Home Arts & Entertainment Herman Torkelson’s Armada Invades Out North

Herman Torkelson’s Armada Invades Out North


out north contemporary art house

Nestled on the east side of Anchorage, Out North Contemporary Art House has faced a rough couple of years. Since the non-profit laid off its employees and shut its doors in 2013, financial problems, internal politics, and musical chairs among board members have plagued the venue. The mission to “produce and present art that challenges and inspires” has taken a back seat to figuring out how to keep the lights on.

Out North would like to change that, and they have enlisted the help of a new comedy troupe. This Saturday night, Out North will be embarking on what they hope to be their comeback with “an evening of fine sketch comedy” with Herman Torkelson’s Armada — the local group’s debut performance.

On Monday, I headed over to the theater to check out a rehearsal as the group headed into show week.

10376394_10152194900095334_3531786169670390185_nSeveral cast members were buzzing around the theater, which was stripped bare. I passed by a group looking over scripts, while the show’s co-producer, Mark Stoneburner, doled out assignments. “You’re the pothead,” he said to one. “These are our corporate business people,” he said to two others. There was a reference to a bag of kittens.

Thomas Korn is the troupe’s ring leader, though he is quick to focus the praise on Stoneburner. “I was here[at Out North] for a meeting,” he told me, while props whizzed by behind him from one corner of the room to the other. “The whole show was a fluke. I mentioned that I was working on a show, and [Out North Vice President Indra Arriaga] asked me if we’d consider doing a benefit.”

Korn was caught off guard. He, and others, had been penning several skits. But they were originally written for radio. “It’s easier,” he said.

He agreed to do it anyway. That was a month ago. “They gave us a stage,” he added. It seemed silly to turn them down.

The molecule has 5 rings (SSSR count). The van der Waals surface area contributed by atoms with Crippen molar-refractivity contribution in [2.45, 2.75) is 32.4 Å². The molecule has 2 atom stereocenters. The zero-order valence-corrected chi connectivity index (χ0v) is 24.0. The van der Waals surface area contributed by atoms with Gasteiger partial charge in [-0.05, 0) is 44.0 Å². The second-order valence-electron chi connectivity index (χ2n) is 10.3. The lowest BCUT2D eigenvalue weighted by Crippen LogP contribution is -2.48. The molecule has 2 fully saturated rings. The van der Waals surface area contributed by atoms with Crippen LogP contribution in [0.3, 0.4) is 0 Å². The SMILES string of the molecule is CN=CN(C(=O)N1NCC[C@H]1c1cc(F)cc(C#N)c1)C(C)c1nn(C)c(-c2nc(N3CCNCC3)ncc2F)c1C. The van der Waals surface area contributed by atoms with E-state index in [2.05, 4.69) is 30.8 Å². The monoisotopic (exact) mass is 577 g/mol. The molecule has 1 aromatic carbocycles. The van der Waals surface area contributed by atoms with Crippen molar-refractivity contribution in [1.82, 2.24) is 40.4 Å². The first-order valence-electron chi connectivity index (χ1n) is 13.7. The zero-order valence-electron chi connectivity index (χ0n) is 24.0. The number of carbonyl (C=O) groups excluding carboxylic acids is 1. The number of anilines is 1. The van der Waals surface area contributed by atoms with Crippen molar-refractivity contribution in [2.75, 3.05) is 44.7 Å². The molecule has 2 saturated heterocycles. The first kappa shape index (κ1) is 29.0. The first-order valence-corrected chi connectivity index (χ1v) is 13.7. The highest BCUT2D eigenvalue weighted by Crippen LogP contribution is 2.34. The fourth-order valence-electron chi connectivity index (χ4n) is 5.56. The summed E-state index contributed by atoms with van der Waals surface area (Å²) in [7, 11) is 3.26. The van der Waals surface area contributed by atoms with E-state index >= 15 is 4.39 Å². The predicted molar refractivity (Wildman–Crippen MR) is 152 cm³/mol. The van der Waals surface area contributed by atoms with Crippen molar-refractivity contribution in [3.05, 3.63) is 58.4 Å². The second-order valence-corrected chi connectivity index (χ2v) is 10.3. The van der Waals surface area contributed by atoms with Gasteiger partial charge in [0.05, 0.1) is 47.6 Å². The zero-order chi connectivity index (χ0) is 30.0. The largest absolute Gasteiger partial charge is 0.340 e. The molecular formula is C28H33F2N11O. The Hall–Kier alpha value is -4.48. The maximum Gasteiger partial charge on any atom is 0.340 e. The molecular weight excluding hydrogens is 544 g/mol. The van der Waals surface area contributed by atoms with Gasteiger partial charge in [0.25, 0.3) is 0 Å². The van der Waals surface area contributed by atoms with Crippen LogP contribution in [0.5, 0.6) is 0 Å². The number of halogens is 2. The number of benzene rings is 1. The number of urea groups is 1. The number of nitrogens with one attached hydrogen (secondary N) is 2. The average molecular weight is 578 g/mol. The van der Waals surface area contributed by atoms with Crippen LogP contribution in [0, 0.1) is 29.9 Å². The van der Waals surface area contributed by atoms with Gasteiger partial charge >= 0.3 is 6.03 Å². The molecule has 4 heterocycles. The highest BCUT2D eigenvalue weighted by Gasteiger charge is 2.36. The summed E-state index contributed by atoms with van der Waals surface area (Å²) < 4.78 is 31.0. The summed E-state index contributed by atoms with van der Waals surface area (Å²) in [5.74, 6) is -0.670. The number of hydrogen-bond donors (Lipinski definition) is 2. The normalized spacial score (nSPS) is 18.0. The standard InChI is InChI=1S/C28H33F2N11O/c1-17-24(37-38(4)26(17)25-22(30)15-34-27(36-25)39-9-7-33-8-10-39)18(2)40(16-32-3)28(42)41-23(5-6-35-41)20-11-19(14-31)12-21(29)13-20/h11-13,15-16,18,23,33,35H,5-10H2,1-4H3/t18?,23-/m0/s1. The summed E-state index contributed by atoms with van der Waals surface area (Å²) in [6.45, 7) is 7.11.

In the time since, Korn has been scrambling to find actors to fill it — a cast that was still solidifying on Monday. “The beauty of producing this show is having to chuck the cast list every day. I’ve been pulling people in and Mark’s been directing them.”

While I watched cast members dig through piles of props and figure out their places, one cast member sat down next to me and began skimming through a copy of the script, mouthing her lines. “When did you first see the script?” I asked.

“When I walked in just now,” she replied.

Alongside Thomas Korn and Mark Stoneburner are Janet Stoneburner (Mark’s wife), Kevin T. Bennet, Grace Hawkins, (award-winning — yes, shameless plug — Alaska Commons contributor) Rebecca Barker, Jodi Clark, Trenton Schneiders, Justin Stewart, Kelly Gallegos, Jeff Brion, and Brian Sechrist.

Korn hints at a Kids in the Hall influence in the stylings of the sketch comedy troupe. From the few skits I was able to take in, I could see where he was coming from. Dark humor, outrageous lines delivered by equally colorful characters, and sharp plot twists that will leave the audience laughing at times, and devoid of faith in humanity at others. But, you know, in a fun way. The least offensive sounding skits often pack the raunchiest punchlines.

I asked Korn what he hoped to accomplish when Herman Torkelson’s Armada took the stage this Saturday night.

“Get enough interest from the community to keep doing this,” he replied. “In short, to be bigger than the Beatles.”

The majority of the proceeds from the show will go to what hopes to be the revival of Out North, who have graced Anchorage residents with daring and important productions and performances for nearly three decades and would very much like to continue to do so. “We’re keeping enough for pizza and beer, and Out North gets the rest,” Korn said, smiling. Asked if they have plans for future sketch comedy shows, he said undoubtedly yes.

“But not anytime soon.”

“An Evening of Fine Sketch Comedy with Herman Torkelson’s Armada” will take place this Saturday night at Out North Contemporary Art House, 3800 Debarr Road in Anchorage, at 7 p.m. Tickets are $10.

“I might show up,” Korn indicated.